In a world where rising bills seem to be the norm for families and businesses alike, the delicate dance of balancing service quality with cost-efficiency has become a challenge for retailers and ecommerce delivery, writes Gemma Vasey, Business Development Manager, Asendia UK.
As consumers search for ways to stretch their budgets in the face of economic strains, businesses are also grappling with increased shipping, labour and operational expenses. Yet, the decision to pass on these costs to loyal customers is not a simple one, as transitioning from free to paid-for delivery and returns can stir frustration among value-conscious shoppers. So how can they find equilibrium between service excellence and cost-effectiveness, especially in times of economic uncertainty?
The influence of delivery costs on consumer behaviour
Recent surveys spotlight the pivotal role that delivery costs play in shaping shoppers’ purchasing decisions. A report by Asendia underscores this, revealing that 43% of the 8,000 global online shoppers surveyed rank delivery costs as a key consideration. Alongside criteria such as overall value for money (54%) and product quality (50%), the price of delivery exerts a significant influence on consumer behaviour. Moreover, authenticity emerges as a crucial factor in the post-Covid era, with 70% of UK shoppers expressing a willingness to support retail brands they perceive to be authentic, even during economic downturns.
Defining authenticity in the eyes of shoppers
For UK shoppers, authenticity translates to straightforwardly delivering promises (57%), transparent supply chains (41%), commitment to sustainability (39%), clear brand values (39%), and active adherence to those values (32%). Astonishingly, 43% of respondents noted that a brand’s authenticity would make them less sensitive to price increases caused by inflation, a sentiment particularly strong among Generation Z (48%) and Millennials (51%).
These insights underscore the need for brands to optimise their delivery services to provide transparent, fairly-priced, and reassuring shopping experiences. Communicating openly about the necessity of delivery charges can help prevent basket abandonment when policies change. To cater to diverse customer needs, retailers should consider offering an array of delivery options, especially for cross-border shipping.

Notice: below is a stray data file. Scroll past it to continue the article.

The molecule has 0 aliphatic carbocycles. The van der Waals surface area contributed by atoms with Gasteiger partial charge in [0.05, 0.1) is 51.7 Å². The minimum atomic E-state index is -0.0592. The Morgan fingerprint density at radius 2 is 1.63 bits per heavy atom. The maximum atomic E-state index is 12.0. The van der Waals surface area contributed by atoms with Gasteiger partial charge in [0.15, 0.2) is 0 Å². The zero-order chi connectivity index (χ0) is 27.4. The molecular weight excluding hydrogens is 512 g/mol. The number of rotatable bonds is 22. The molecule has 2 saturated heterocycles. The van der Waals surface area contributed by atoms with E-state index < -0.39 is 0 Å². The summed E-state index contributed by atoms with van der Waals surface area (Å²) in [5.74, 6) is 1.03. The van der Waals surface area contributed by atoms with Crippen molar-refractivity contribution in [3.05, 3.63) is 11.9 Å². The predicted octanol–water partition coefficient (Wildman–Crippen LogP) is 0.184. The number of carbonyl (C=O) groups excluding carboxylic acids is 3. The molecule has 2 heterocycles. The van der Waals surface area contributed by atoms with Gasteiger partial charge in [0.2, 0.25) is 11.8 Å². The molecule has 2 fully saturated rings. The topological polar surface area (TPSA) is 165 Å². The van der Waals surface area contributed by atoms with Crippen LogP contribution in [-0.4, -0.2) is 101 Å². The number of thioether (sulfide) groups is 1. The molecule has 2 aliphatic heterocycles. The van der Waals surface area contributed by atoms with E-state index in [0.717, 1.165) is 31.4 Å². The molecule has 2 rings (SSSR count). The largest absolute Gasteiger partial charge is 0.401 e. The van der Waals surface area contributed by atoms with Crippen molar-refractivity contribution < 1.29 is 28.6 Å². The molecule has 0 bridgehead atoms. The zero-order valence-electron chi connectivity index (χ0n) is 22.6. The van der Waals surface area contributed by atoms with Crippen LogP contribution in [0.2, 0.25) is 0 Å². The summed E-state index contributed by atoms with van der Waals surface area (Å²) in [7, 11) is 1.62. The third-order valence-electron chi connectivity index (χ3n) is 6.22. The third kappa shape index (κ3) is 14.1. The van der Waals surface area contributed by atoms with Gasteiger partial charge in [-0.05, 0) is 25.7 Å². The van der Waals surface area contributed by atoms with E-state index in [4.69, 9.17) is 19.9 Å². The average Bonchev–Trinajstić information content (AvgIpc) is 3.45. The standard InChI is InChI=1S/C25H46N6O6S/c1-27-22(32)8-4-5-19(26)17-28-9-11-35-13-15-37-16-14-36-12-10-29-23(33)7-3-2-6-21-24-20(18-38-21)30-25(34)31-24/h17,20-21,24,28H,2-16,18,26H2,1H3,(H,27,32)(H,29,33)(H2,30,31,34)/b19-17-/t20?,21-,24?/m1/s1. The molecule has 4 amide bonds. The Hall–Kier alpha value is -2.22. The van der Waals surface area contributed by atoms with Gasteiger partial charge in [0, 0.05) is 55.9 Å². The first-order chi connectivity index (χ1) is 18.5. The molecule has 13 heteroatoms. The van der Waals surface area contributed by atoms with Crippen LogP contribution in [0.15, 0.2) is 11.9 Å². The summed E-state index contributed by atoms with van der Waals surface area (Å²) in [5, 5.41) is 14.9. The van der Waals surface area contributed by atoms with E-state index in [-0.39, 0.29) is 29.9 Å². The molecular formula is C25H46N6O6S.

Asendia, for instance, integrates various delivery choices into their clients’ websites, allowing customers to opt for lower-cost international postal services for non-urgent, lower-value items. Simultaneously, expedited services with enhanced tracking, notifications, and insurance cater to those seeking premium delivery options, and willing to pay for them.
Green delivery is a growing priority
The concept of sustainability is gaining traction among consumers, who are beginning to realise that fast and free deliveries often come at a cost to the environment. Brands that offer more sustainable delivery options not only align with eco-conscious consumers but also contribute to more environmentally friendly practices. Although options like carbon offsetting are not long-term solutions, they can assist retailers in reaching their Environmental, Social, and Governance (ESG) goals. Consideration should also be given to low-emission delivery methods, even though they entail additional supply chain costs.
Emphasising sustainability initiatives opens doors to new customer segments and fuels sales growth as environmentally-conscious consumers prioritise eco-friendly options. By adopting sustainable practices and leveraging intelligent technologies, retailers can transform formidable fulfilment expenses into opportunities to connect with eco-conscious buyers.
Uncovering hidden value
The potential within re-commerce platforms is another avenue for brands to unlock hidden value. Retailers can seize the chance to sell clearance stock and returns to business buyers, contributing to the flourishing circular economy. This strategic move reduces carrying costs and streamlines operations, proving advantageous for retailers aiming to enhance their bottom line.
Collaborating for success
A dialogue with logistics partners can be instrumental in kickstarting these endeavours. Many third-party logistics providers offer valuable advice and support for setting up returns consolidation through their networks, for example, as well as managing stock reuse, resale, donations, or disposal. Amidst these considerations, the tightrope walk between convenience and cost remains an ongoing challenge. As inflation fluctuates and the peak spending season approaches, retailers are better served to explore resource optimisation through inventory recovery solutions rather than resorting to strict shipping and returns policies that could alienate potential buyers.
Utilising delivery strategies
In this landscape, delivery deals can serve as potent marketing tools. While the annual delivery subscription model may work well for industry giants like Amazon and Next , smaller brands may encounter difficulties in efficiently managing costs and operations. In its place, brands can leverage special delivery options as a loyalty reward to strengthen customer relationships. Smart brands harness these opportunities to cultivate customer loyalty and trust, showcasing the intricate interplay between service and cost.
As the cost-of-living crisis persists and retailers grapple with rising overheads, brands are rightly seeking smart ways to offer more, for less. By delivering transparent and reasonably-priced delivery options aligned with consumer values, retailers can cultivate lasting customer relationships, ensuring both shopper satisfaction and their own financial stability in these uncertain times.